We consider a supply chain consisting of a sequence of buffer queues and processors with certain throughput times and capacities. Based on a simple rule for releasing parts, i.e. batches of product or individual product items, from the buffers into the processors we derive a hyperbolic conservation law for the part density and flux in the supply chain. The conservation law will be asymptotically valid in regimes with a large number of parts in the supply chain. Solutions of this conservation law will in general develop concentrations corresponding to bottlenecks in the supply chain.
We extend the model for supply chains developed in [S. Göttlich, M. Herty and A. Klar, Commun. Math. Sci. 3, No. 4, 545–559 (2005; Zbl 1115.90008)]. The model consists of partial differential equations governing the dynamics on each processor. Furthermore, a modelling of different types of vertices is motivated and discussed. Then, optimization problems are introduced and numerically investigated. A comparison of computing times shows the efficiency of partial differential equations for solving supply chain problems.
A mathematical model describing supply chains on a network is introduced. In particular, conditions on each vertex of the network are specified. Finally, this leads to a system of nonlinear conservation laws coupled to ordinary differential equations. To prove the existence of a solution we make use of the front tracking method. A comparison to another approach is given and numerical results are presented.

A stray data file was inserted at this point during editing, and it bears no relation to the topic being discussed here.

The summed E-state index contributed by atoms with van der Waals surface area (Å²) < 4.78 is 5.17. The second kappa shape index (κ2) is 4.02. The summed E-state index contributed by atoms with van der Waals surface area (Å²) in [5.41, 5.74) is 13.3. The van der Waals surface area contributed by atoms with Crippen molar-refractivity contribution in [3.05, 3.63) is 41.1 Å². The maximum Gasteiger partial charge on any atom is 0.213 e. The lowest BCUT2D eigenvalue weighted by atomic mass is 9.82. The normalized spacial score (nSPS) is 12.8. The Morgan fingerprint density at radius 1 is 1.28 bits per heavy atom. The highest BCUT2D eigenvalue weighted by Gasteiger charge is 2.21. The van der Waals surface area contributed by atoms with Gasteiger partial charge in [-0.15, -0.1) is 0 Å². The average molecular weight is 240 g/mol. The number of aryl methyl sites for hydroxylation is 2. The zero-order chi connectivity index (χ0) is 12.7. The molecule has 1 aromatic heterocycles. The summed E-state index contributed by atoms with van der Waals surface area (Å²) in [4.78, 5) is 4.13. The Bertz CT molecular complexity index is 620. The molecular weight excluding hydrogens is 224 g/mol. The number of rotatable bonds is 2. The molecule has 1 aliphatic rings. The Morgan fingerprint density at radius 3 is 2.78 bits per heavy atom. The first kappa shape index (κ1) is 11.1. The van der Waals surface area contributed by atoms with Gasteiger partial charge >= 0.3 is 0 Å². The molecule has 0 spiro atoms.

To manage the increasing dynamics within complex production networks, a decen-tralised and autonomous control of material flows is a promising approach. This aims at an easier control of logistic processes in the network, whereby the local decision rules should lead to self-organisation and good logistic performance on the global level. There are two basic questions: (i) How to design the local autonomy to reach the desired global behaviour. (ii) How to design the global structure of the production network to enable local autonomy? For developing and benchmarking such autonomous control methods, dynamic models are essential. Discrete-event simulation models are used for a detailed de-scription of different local decision rules on a micro-level. Continuous fluid models are used to capture the global dynamics on a macro-level and to find a global opti-mum to benchmark the local decision rules. The paper introduces the idea of autonomous logistic processes and presents both a discrete-event simulation (DES) model and a fluid model of a simplified produc-tion network with an autonomously controlled flow of parts based on backward propagated information (pheromone concept).